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Prashant Sharma
Prashant Sharma

Posted on • Originally published at

Monkey Patching In Python

What is Monkey patching

In Python, the term monkey patch only refers to dynamic modifications of a class or module at runtime, which means monkey patch is a piece of Python code that extends or modifies other code at runtime.

Monkey patching can only be done in dynamic languages, of which python is a good example. In Monkey patching, we reopen the existing classes or methods in class at runtime and alters the behavior, which should be used cautiously, or you should use it only when you really need to. As Python is a dynamic programming language, Classes are mutable so you can reopen them and modify or even replace them.

It is often used to replace or extends a method on the module or class level with a custom implementation.

Let's Implementation monkey patching -

class MonkeyPatch:
    def __init__(self, num):
        self.num = num

    def addition(self, other):
        return (self.num + other)

obj = MonkeyPatch(10)

Output -


As you can see below, now only two methods __init__ and addition and are available for the above class object. (You can use dir(obj) also to get the members of the object)

import inspect 

inspect.getmembers(obj, predicate=inspect.ismethod)                                                                                                                                       

Output -

  <bound method MonkeyPatch.__init__ of <__main__.MonkeyPatch object at 0x7f32495d7c50>>),
  <bound method MonkeyPatch.addition of <__main__.MonkeyPatch object at 0x7f32495d7c50>>)]

In the above piece code, we have already defined a MonkeyPatch class with an addition method, and later on, we are adding a new method to the MonkeyPatch class. Suppose the new method is as follows.

def subtraction(self, num2):
    return self.num - num2

Now how we add the above method to the MonkeyPatch class, simply just place subtraction function into MonkeyPatch class with an assignment statement, as below -

MonkeyPatch.subtraction = subtraction

the newly created subtraction function would be available for all existing instances as well as a new instance also, Let's do some practical now -

import inspect

inspect.getmembers(obj, predicate=inspect.ismethod)

Output -

  <bound method MonkeyPatch.__init__ of <__main__.MonkeyPatch object at 0x7f28186b8c88>>),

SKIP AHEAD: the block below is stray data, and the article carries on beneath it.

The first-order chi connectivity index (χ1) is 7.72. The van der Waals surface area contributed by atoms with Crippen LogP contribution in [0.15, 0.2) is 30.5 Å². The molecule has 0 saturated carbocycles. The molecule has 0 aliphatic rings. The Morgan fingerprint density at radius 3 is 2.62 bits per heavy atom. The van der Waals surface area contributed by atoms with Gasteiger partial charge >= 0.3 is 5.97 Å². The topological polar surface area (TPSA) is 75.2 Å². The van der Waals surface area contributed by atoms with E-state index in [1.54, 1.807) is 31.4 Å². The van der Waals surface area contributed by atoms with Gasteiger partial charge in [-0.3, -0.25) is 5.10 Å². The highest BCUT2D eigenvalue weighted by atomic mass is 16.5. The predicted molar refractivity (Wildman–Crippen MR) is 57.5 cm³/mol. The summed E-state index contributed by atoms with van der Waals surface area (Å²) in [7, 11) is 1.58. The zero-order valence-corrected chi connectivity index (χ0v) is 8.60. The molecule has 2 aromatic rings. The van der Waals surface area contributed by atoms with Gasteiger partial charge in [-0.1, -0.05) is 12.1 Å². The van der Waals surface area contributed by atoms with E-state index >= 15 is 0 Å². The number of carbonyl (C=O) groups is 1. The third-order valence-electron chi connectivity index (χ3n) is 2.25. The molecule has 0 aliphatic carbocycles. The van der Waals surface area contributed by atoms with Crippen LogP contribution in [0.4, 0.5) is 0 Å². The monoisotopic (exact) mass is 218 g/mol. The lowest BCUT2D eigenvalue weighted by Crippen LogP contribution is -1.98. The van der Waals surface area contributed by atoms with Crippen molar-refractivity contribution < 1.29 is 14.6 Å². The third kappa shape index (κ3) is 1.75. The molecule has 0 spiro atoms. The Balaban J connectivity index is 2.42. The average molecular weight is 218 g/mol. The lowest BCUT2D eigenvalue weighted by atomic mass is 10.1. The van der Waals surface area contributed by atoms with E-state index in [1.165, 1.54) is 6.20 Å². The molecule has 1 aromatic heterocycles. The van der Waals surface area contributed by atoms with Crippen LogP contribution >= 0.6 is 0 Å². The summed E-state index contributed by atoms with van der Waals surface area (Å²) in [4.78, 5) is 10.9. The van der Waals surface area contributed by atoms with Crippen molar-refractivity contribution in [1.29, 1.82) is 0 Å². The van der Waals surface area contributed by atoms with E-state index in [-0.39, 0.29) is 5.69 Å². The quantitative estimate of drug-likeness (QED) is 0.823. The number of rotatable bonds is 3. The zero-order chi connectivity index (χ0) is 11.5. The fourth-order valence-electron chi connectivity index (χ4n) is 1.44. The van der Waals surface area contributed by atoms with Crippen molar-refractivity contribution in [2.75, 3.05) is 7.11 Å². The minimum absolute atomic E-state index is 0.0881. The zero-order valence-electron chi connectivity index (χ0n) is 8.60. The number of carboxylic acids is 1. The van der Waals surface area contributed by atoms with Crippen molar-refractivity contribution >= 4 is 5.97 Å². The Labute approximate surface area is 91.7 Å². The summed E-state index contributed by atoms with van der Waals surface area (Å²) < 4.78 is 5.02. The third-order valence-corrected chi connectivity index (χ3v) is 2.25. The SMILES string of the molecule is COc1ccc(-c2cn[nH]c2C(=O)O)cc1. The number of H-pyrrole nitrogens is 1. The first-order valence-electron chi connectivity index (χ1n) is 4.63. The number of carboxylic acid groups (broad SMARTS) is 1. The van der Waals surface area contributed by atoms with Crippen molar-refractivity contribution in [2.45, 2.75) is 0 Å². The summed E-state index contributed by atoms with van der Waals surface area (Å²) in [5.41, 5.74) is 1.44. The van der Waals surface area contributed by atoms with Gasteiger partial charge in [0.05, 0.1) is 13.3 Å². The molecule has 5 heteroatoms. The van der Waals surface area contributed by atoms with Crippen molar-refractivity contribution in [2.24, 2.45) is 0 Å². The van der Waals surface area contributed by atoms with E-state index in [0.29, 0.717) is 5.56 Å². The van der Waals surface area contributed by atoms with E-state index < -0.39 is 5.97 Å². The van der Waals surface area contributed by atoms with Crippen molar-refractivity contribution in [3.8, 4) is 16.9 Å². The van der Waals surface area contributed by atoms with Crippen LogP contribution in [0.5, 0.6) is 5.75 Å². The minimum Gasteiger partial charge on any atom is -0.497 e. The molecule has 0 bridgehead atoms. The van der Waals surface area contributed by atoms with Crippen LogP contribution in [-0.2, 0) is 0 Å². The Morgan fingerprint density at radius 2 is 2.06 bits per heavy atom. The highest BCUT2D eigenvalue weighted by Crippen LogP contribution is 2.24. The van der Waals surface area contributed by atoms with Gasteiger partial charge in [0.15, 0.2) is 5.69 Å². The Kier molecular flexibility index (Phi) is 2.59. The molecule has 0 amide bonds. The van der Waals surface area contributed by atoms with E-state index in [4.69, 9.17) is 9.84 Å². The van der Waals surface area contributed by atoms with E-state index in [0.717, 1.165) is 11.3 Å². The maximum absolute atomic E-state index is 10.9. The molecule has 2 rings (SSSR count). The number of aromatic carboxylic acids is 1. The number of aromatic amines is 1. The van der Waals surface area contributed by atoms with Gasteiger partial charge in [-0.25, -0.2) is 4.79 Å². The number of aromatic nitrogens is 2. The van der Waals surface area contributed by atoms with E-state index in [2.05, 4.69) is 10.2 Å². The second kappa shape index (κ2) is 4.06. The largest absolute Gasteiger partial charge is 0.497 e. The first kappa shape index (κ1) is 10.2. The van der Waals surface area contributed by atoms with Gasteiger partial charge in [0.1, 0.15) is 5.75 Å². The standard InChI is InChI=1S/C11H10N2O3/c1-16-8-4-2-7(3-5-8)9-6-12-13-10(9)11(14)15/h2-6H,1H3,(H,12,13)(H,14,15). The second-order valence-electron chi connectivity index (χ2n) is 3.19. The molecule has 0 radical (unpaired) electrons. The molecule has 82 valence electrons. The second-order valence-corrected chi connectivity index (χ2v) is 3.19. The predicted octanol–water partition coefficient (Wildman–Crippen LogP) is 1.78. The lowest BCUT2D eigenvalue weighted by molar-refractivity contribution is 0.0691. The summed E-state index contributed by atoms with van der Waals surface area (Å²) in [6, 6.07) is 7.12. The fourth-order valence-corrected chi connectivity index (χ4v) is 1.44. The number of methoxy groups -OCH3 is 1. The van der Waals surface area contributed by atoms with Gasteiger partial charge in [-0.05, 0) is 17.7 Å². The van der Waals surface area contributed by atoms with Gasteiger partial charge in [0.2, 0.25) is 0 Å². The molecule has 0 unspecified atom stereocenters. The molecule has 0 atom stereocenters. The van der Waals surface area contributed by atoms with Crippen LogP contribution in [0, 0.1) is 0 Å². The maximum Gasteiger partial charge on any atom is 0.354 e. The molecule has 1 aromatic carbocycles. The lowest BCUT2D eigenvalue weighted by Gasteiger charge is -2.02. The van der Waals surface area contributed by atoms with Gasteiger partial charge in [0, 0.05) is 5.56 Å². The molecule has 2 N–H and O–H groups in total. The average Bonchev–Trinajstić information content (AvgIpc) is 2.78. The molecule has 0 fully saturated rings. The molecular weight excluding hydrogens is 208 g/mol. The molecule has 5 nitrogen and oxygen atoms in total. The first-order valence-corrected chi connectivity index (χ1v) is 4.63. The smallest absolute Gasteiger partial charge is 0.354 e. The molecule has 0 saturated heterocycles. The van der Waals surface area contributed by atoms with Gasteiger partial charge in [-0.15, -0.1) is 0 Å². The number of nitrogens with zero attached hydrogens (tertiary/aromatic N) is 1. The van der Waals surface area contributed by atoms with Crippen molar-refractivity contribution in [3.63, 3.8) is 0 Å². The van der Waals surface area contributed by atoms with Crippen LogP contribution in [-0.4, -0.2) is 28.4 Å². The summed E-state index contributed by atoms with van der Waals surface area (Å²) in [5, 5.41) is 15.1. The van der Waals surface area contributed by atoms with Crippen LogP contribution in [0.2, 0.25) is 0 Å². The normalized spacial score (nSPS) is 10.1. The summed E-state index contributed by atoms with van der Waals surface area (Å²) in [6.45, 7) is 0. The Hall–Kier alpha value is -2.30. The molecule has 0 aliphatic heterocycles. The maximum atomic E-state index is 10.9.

<bound method MonkeyPatch.addition of <__main__.MonkeyPatch object at 0x7f28186b8c88>>),
  <bound method subtraction of <__main__.MonkeyPatch object at 0x7f28186b8c88>>)]

Did you notice for the existing object obj which we have defined earlier contained the newly created function, let's check it out if the newly created function will work for the existing instance -

>>> obj.subtraction(1)               # Working as expected
>>> obj_1 = MonkeyPatch(10)          # create some new object
>>> obj_1.subtraction(2)

obj.subtraction work as expected, but Keep in mind if a method already exists with the same name then this will change the behavior of the existing method.

Things to keep in mind

The best thing is not to monkey patch. You can define child classes for the ones you want to alter. Still, if monkey patch needed then follow these rules -

  1. Use if you have a really good reason(like - temporary critical hotfix)
  2. Write proper documentation describing the reason for monkey patch
  3. Documentation should contain the information about the removal of the monkey patch and what to watch for. Lots of monkey patches are temporary, so they should be easy to remove.
  4. Try to make monkey patch as transparent as possible also place monkey patch code in separate files


Now we have learned how to do a monkey patch in Python. However, it has its own drawbacks and should be used carefully. Well, this often means the bad architecture of your application, and is not a good design decision, because it creates a discrepancy between the original source code on disk and the observed behavior and can be very confusing when troubleshooting.


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